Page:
Liverpool have been playing title-winning football for 18 months and it seems only a matter of time before they get their hands on the Premier League, says Gary Neville.
The Reds laid down a significant marker in their bid for a maiden Premier League crown by opening up an eight-point lead at the top of the table, and a nine-point advantage over Manchester City, with a resounding 3-1 victory over the champions on Sunday.
Speaking on the Gary Neville podcast, the Sky Sports pundit and former Manchester United captain put club allegiances to one side in recognition of the power of the Premier League.
"You've got to be some team to win the Champions League, to get to back-to-back Champions League finals, to chase Manchester City right to the end of last season," Neville said.
"Liverpool are playing Premier League title-winning football and have been for the last 18 months. Yes, they could blow this lead, yes City could come back, yes there could be a shock from Chelsea or Leicester, but it's becoming more unlikely.
"The biggest risk to Liverpool is getting caught up in the Champions League or caught up in injuries to the likes of Sadio Mane, Mohamed Salah, Virgil van Dijk. They would have a big problem were they to lose two of those players for a couple of months, just like it has been for City losing Aymeric Laporte.
"But all things point towards Liverpool being big, big favourites for the Premier League title. It's not because they are nine points clear of City, it's the steps they have been taking in the seasons before to move closer and closer. Eventually, they will get there and, at this moment at time, they are going to take some real stopping."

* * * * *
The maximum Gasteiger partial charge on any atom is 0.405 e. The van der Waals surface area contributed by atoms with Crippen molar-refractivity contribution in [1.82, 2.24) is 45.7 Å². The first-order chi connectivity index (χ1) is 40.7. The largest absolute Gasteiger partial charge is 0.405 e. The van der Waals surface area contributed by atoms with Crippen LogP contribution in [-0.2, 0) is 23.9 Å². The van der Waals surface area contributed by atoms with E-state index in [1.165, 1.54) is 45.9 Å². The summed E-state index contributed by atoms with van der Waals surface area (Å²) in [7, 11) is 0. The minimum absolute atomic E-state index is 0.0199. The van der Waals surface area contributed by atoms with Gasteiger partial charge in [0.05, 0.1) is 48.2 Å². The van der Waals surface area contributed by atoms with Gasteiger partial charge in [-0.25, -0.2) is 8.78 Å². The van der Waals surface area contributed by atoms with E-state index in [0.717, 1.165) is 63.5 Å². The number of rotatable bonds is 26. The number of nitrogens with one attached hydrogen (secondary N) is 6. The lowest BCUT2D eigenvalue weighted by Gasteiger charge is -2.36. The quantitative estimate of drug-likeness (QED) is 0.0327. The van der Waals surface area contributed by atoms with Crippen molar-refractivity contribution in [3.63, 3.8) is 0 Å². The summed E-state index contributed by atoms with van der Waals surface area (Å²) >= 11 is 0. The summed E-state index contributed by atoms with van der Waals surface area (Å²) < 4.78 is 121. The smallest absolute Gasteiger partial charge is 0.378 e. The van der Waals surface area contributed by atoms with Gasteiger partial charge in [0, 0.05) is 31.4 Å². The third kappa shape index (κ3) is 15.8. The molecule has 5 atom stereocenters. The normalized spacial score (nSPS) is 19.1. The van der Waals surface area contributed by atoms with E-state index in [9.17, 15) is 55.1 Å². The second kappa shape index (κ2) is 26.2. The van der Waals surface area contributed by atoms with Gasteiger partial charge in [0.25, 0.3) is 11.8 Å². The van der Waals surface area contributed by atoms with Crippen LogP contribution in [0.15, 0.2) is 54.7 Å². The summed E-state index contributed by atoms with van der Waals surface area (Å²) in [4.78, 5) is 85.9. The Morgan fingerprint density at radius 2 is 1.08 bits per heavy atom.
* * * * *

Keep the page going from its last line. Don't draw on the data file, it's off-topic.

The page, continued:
Liverpool like United of old
Neville, who won eight Premier League titles during a trophy-laden career that spanned two decades at Manchester United, can see the foundations of the success he enjoyed at Old Trafford being replicated at Anfield.
"Manchester United fought for 20-odd years to get a title back and keep it away from Liverpool, the one club that can compete with United in terms of global fanbase, scale, tradition, history, success," he added. "If they get a Premier League title under their belt, they become a real power.
"In football, when a group of fans love a manager, love a group of players and you see that triangle of the manager, players and fans coming together, it's so powerful. It's a spirit that's difficult to break.
"It's painful to watch because this Liverpool team have a lot of the qualities from the Manchester United teams I was part of; winning games late, that never-say-die attitude, looking desperate very single time to win the ball back, celebrating every goal like it's the last goal they will ever score.
"As a Manchester United fan it's awful to be at Anfield watching it, but you have to respect it. I watch football all the time and you see teams that are struggling to connect with their fans, or managers. We must recognise when a team is very good, and this Liverpool team is very good."
Pep out of ideas against Klopp?
Neville arrived at Anfield expecting Pep Guardiola and the champions to produce a winning formula that would combat Liverpool and kick-start their title bid but, instead, he was left disappointed by a predictable performance by the visitors.
"City were backed in the corner, they were getting punched, everyone thought Liverpool would win, Claudio Bravo was in the net. This is when the great teams muster a performance, go and win and turn everything on its head.
"I had a feeling Pep Guardiola would have been thinking about this game for the last fortnight; I remember with Sir Alex, you could always tell when there was a big game coming up in a couple of weeks, even though there were other games he was planning for the big one.